The second lesson is surely that policy should be based not on partiality to one side or the other, as it is at the present, but on sound analysis. The Trump Administration is purely wrong to fully endorse Riyadh’s narrative that the Houthi rebels represent an extension of Tehran’s destabilising hand in the tumultuous region and that the Hadi Government can simply be reinstated. Houthis have local grievances. They began their revolt in 2004, when Iran was not a player in Yemen. They get some support from Iran but would fight on regardless without it. Does the Minister agree that a new political settlement in Yemen must include all domestic political forces?
I welcome the Government’s reinvigorated engagement in the region. I know that we have long-term relationships with the regional powers, as well as important security interests, and I know that Ministers always strive to act in the interest of our own country. But Britain is always at her best when our interests and our support for human rights align. I fear that our current policy in Yemen is serving neither as it should.
My Lords, the noble Lord, Lord Luce, has set out very clearly the extent to which Yemen is a failed state, and I will not repeat what he said. He also made it clear that the war in Yemen is a calamity. The suffering of thousands and thousands of innocent people, many of whom are children, is horrific. Severe malnutrition is common- place—400,000 children are suffering from it and some have already died of starvation. We are now warned by humanitarian agencies that by the beginning of next year famine is likely to affect as many as 13 million people—half the country’s population. Were this to happen, it would be the biggest famine for a century.
I turn to the statistics on the humanitarian crisis that already exist. Over 20 million people, constituting 75% of the population, are in need. There are 2 million displaced people, of whom nearly 90% have been displaced for more than a year. Cholera is now rampant, as the noble Lord, Lord Luce, mentioned, with 1.2 million people infected last year and the likelihood that even more will be infected in the coming months; 9.7 million people need to be vaccinated against this horrible disease, yet only 1.1 million have had a vaccination. It is unclear how many civilians have already died in this conflict but some estimates suggest that it could be at least 50,000. We know that the number of civilian deaths increased by 164% in the three months from June to September this year. There have also been many serious violations of international humanitarian law by all sides in this conflict.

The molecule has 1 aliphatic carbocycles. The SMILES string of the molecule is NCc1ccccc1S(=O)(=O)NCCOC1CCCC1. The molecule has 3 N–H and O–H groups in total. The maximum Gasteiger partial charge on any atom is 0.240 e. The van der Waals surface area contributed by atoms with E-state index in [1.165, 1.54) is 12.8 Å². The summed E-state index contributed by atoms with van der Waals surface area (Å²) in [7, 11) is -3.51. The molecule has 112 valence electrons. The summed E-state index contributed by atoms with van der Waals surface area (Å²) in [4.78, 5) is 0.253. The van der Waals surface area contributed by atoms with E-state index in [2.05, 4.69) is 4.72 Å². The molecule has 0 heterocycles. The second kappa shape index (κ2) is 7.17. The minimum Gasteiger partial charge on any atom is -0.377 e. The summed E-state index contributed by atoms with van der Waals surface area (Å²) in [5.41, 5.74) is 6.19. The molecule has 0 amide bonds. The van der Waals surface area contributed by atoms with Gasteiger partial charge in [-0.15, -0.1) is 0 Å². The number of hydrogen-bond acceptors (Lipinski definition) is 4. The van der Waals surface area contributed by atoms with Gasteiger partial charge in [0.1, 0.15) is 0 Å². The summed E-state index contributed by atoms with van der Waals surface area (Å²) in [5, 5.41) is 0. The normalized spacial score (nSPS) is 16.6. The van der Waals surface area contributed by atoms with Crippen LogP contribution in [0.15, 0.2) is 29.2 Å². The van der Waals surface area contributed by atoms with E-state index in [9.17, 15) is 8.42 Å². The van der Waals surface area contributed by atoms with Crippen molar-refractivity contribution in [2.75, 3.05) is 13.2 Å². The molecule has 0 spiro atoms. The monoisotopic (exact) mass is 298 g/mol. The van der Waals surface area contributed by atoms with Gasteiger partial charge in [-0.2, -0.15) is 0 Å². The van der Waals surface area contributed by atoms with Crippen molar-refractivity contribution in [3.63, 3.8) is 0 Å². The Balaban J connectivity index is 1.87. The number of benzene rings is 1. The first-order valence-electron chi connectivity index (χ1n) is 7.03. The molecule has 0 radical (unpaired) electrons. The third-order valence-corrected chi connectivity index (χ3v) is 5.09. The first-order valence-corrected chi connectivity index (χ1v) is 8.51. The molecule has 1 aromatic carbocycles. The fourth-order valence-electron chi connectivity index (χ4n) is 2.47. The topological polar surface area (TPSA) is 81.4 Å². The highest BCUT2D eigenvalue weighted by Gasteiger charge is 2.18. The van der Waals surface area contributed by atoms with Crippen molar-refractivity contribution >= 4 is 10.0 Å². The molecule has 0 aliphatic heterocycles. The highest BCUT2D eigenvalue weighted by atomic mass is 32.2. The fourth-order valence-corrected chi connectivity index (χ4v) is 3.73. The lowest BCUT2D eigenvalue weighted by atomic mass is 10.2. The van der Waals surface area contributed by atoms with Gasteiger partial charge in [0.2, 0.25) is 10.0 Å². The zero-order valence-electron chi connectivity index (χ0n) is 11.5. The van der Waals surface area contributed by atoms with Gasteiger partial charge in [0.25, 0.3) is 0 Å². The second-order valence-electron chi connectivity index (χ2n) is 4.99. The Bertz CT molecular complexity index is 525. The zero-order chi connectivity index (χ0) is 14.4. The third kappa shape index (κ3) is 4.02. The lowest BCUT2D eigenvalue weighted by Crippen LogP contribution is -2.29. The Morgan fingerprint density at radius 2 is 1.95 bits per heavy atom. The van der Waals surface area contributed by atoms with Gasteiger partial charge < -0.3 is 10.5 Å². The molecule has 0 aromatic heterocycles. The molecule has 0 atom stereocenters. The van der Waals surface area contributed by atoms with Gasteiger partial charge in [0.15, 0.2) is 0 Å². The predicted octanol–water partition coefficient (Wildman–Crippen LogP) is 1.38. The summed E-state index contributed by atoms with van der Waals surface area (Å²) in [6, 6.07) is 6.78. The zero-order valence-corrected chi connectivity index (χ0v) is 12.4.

It is now a matter of the greatest urgency to end this conflict. There is a military stalemate, with very few signs that the warring parties are willing to accept a ceasefire and search for a peaceful outcome, so this is a war without much purpose. In these circumstances, there must be forceful intervention by the international community to get the participants around the table and to broker a ceasefire. To quote David Miliband speaking in his role as the head of the International Rescue Committee:
“Yemen cannot afford a slow walk at UN. Peace in Yemen requires active … diplomacy”.
I therefore welcome, as have the other speakers in the debate so far, the Foreign Secretary’s initiative earlier in the week to visit Saudi Arabia and, while there, to put pressure on the Saudi regime to agree to take steps that could lead to a ceasefire.
I ask the Minister why it has taken so long to get to this point. This was begun in March 2015, when Saudi Arabia and the UAE foolishly thought that their intervention would deal with the Houthis and put Hadi back in power, and that the civil war would end in a few weeks. How wrong they were. Their blockade of Yemeni ports, as well as their persistent bombing campaign, have done untold damage. Moreover, instead of pushing back Iran, experts have suggested that it has given Tehran an opening in Yemen that it would not otherwise have had. Can the Minister explain why the Government have been so reluctant up till now to table a UN Security Council resolution on this crisis? It is the penholder on Yemen at the UN and therefore should be at the forefront of UN action to try to stop the war.
The Government’s past reluctance to intervene suggests, as some commentators have argued, that they have more or less sided with Saudi Arabia and protected it from the heavy criticism it deserved. Why have we had to wait for the brutal murder of a Saudi journalist critical of the regime, by a hit squad sent to Turkey from Riyadh, before directly confronting the Saudi leadership on its part in the war? However great a crime the assassination of Jamal Khashoggi was, the crime of perpetuating this war, as the noble Baroness, Lady Helic, said, is far greater because of the loss of life and terrible suffering it is inflicting.